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Black History Month on WBGO


At WBGO, we celebrate Black History every month of the year through the musical genres created by and originating in the Black American experience.

While this celebration takes place 365 days a year at WBGO, there is also an opportunity to spotlight an aspect of our music during Black History Month. This year, we are "Looking Back/Looking Forward," highlighting influential African-American artists and the connection to the artists they influenced or mentored.

Programming this month will include Looking Back/Looking Forward features every day on 88.3FM and WBGO.org, a Take Five focused on Black History, and a panel discussion on The Black Church, with Reverend Dr. William Howard, NEA Jazz Master Dorthaan Kirk, singer Lizz Wright and Director/Producer Shayla Harris. 

On this page, we will highlight some of the segments you will hear on the air throughout Black History Month, thanks to WBGO's announcers.

Sheila Anderson highlights Gil Scott-Heron and Charnee Wade.

Gil Scott-Heron was a soul singer, jazz poet, musician, author; a griot, whose music was a mix of jazz, soul and the blues. He called himself a “Bluesolgist.” His great body of work included “The Revolution Will Not Be Televised,” “The Bottle,” Pieces of a Man” to “Lady Day and John Coltrane” that featured his musical partner, Brian Jackson on piano and Ron Carter on bass. Charenee Wade, the first woman to devote an entire recording to the work of Gil Scott, stated that he was “unapologetic when talking about race in America” and she was moved by his Spiritual impact. Offering, her tribute album included “Song of the Wind,” featuring Stefon Harris on vibes and marimba. It is a song about honoring the ancestors and was the first song she arranged for the album. Music: Gil Scott-Heron-”Lady Day and John Coltrane”/Charanee Wade-”Song Of The Wind”

Brian Delp highlights pianists Duke Ellington and Don Sebesky:

"It's absurd to put (Duke) Ellington in polls," Charles Mingus once said. "A man who has accomplished what he has shouldn't be involved in contests. He should just be assumed to be in first place every year." In addition to having one of the most distinctive piano styles in jazz, Ellington's real instrument was his band. His compositions, with melodies and solo spaces used to highlight the talents of the various legends that played in his band for more than four decades, are virtually unequaled in the history of the music. Which brings us to New Jersey's own Don Sebesky. Though a fine trombonist in his youth, Sebesky moved to the piano and began working as an arranger around 1960. He was well established when producer Creed Taylor, then at Verve Records, came calling in the mid '60s, resulting in his work on Wes Montgomery, Astrud Gilberto and Cal Tjader recordings. When Creed started his CTI label in 1968, it was Sebesky he turned to most often for arranging and conducting. It's hard to imagine how those now classic releases by Freddie Hubbard, George Benson, Milt Jackson, Paul Desmond, Hubert Laws and many others would have sounded without Sebesky's work. In 1999, as others were honoring the Ellington centennial, Sebesky recorded Joyful Noise, an all-star tribute to the legend. The result was note-for-note recreation of "KoKo," a completely new take on such Ellington classics as "Chelsea Bridge," "Caravan," and "Satin Doll," and Sebesky's own suite of music "Joyful Noise." Another result - two more Grammy awards for someone who has become a legend himself.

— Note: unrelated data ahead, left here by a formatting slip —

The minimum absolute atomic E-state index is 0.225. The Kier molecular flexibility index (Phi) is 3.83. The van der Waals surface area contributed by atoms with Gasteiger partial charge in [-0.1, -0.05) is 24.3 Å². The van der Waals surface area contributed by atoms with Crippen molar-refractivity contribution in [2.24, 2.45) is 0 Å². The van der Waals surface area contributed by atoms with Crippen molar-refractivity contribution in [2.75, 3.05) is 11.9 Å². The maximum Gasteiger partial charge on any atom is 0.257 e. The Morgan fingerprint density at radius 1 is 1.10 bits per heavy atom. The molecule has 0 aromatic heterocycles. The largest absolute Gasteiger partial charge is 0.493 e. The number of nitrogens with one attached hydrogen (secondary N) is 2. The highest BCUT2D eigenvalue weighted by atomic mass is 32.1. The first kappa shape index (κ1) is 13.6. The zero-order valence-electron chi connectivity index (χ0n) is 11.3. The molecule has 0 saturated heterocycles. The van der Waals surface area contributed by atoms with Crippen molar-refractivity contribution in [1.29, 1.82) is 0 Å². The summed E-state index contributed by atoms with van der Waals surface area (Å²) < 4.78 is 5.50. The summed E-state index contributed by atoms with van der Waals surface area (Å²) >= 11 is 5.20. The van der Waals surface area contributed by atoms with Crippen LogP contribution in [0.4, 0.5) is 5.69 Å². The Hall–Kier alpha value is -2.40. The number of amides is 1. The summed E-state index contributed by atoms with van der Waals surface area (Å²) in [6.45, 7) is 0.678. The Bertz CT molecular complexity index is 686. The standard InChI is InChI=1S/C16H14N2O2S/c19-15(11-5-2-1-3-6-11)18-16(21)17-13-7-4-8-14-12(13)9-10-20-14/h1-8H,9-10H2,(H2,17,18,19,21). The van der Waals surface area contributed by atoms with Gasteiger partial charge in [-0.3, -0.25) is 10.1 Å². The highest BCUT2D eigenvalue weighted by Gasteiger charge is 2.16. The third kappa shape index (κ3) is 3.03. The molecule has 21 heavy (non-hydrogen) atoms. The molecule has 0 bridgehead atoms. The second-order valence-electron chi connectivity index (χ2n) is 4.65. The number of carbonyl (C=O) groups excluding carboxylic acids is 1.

Keanna Faircloth highlights jazz violinsts Stuff Smith and Regina Carter during Afternoon Jazz:

Stuff Smith, although considered unsung to the masses, was one of the preeminent violinists of the Swing era. Inspired to play jazz by Louis Armstrong, Smith regularly shared the stage and recorded with artists like Dizzy Gillespie, Nat King Cole, Carmen McRae, Sun Ra and Ella Fitzgerald. His sound contributed to the blueprint that put strings on display on the bandstand. Stuff Smith is also one of the 57 musicians photographed in the iconic portrait "A Great Day in Harlem" by Art Kane. Fast forward about three decades and the baton has been passed to Regina Carter. Stuff Smith worked with Ella Fitzgerald whom Carter was influenced and inspired by as shared on The Pulse. Since the release of her debut album in 1995, Regina Carter has received the MacArthur "Genius" and Doris Duke awards, been nominated for numerous GRAMMYs, and continues to inspire the next generation of string players from Black Violin, to Chelsey Green, to The String Queens.

Greg Bryant highlights guitarsts Grant Green and Ed Cherry on February 17 during Jazz After Hours:

Guitarist Grant Green’s blend of groove, melody, blues and bebop made him a standout among many listeners. Green was adaptable to almost any musical instrumentation and he always brought a heavy dose of soul to any situation. Guitarist Ed Cherry is cut from the same cloth. From his work with Dizzy Gillespie, Henry Threadgill and as a leader of his own groups, Cherry has demonstrated a soulful lyricism that has energized listeners all around the world. He often speaks of an early connection with Green and many of the master guitarists who first emerged on the national scene in the 1950s and 1960s. “My dad had recordings by Wes Montgomery, Grant Green, Kenny Burrell that he would play in our home often,” said Cherry speaking with Jazz Guitar Today. “I was aware enough to notice the tonal and phrasing differences. Early on, I liked Grant’s playing the most and then Kenny Burrell.”